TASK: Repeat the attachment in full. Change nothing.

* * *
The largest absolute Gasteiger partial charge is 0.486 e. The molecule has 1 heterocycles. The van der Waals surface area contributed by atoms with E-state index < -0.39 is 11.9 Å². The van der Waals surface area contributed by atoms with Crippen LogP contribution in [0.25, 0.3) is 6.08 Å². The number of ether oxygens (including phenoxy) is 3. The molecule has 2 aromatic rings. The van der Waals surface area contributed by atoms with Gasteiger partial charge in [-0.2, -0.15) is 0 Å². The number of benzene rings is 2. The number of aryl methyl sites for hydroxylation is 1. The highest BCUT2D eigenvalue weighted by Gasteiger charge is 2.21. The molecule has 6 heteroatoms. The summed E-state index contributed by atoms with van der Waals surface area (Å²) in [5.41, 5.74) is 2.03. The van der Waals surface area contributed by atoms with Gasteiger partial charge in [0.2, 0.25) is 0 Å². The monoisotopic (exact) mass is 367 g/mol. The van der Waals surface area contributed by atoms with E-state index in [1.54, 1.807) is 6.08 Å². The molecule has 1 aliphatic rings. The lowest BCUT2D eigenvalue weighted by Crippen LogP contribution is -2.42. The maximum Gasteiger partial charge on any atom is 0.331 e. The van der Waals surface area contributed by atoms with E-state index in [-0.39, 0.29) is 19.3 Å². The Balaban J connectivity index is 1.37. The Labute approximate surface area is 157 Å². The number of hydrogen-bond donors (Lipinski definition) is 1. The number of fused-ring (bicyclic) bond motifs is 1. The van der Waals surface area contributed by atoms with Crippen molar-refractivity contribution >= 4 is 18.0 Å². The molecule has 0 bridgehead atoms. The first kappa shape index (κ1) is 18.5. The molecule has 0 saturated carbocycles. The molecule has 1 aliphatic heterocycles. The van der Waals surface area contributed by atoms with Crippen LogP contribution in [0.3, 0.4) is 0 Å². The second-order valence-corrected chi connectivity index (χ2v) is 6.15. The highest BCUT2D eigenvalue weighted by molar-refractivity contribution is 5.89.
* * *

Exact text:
The largest absolute Gasteiger partial charge is 0.486 e. The molecule has 1 heterocycles. The van der Waals surface area contributed by atoms with E-state index < -0.39 is 11.9 Å². The van der Waals surface area contributed by atoms with Crippen LogP contribution in [0.25, 0.3) is 6.08 Å². The number of ether oxygens (including phenoxy) is 3. The molecule has 2 aromatic rings. The van der Waals surface area contributed by atoms with Gasteiger partial charge in [-0.2, -0.15) is 0 Å². The number of benzene rings is 2. The number of aryl methyl sites for hydroxylation is 1. The highest BCUT2D eigenvalue weighted by Gasteiger charge is 2.21. The molecule has 6 heteroatoms. The summed E-state index contributed by atoms with van der Waals surface area (Å²) in [5.41, 5.74) is 2.03. The van der Waals surface area contributed by atoms with Gasteiger partial charge in [0.2, 0.25) is 0 Å². The monoisotopic (exact) mass is 367 g/mol. The van der Waals surface area contributed by atoms with E-state index in [1.54, 1.807) is 6.08 Å². The molecule has 1 aliphatic rings. The lowest BCUT2D eigenvalue weighted by Crippen LogP contribution is -2.42. The maximum Gasteiger partial charge on any atom is 0.331 e. The van der Waals surface area contributed by atoms with E-state index in [-0.39, 0.29) is 19.3 Å². The Balaban J connectivity index is 1.37. The Labute approximate surface area is 157 Å². The number of hydrogen-bond donors (Lipinski definition) is 1. The number of fused-ring (bicyclic) bond motifs is 1. The van der Waals surface area contributed by atoms with Crippen molar-refractivity contribution >= 4 is 18.0 Å². The molecule has 0 bridgehead atoms. The first kappa shape index (κ1) is 18.5. The molecule has 0 saturated carbocycles. The molecule has 1 aliphatic heterocycles. The van der Waals surface area contributed by atoms with Crippen LogP contribution in [0.3, 0.4) is 0 Å². The second-order valence-corrected chi connectivity index (χ2v) is 6.15. The highest BCUT2D eigenvalue weighted by molar-refractivity contribution is 5.89.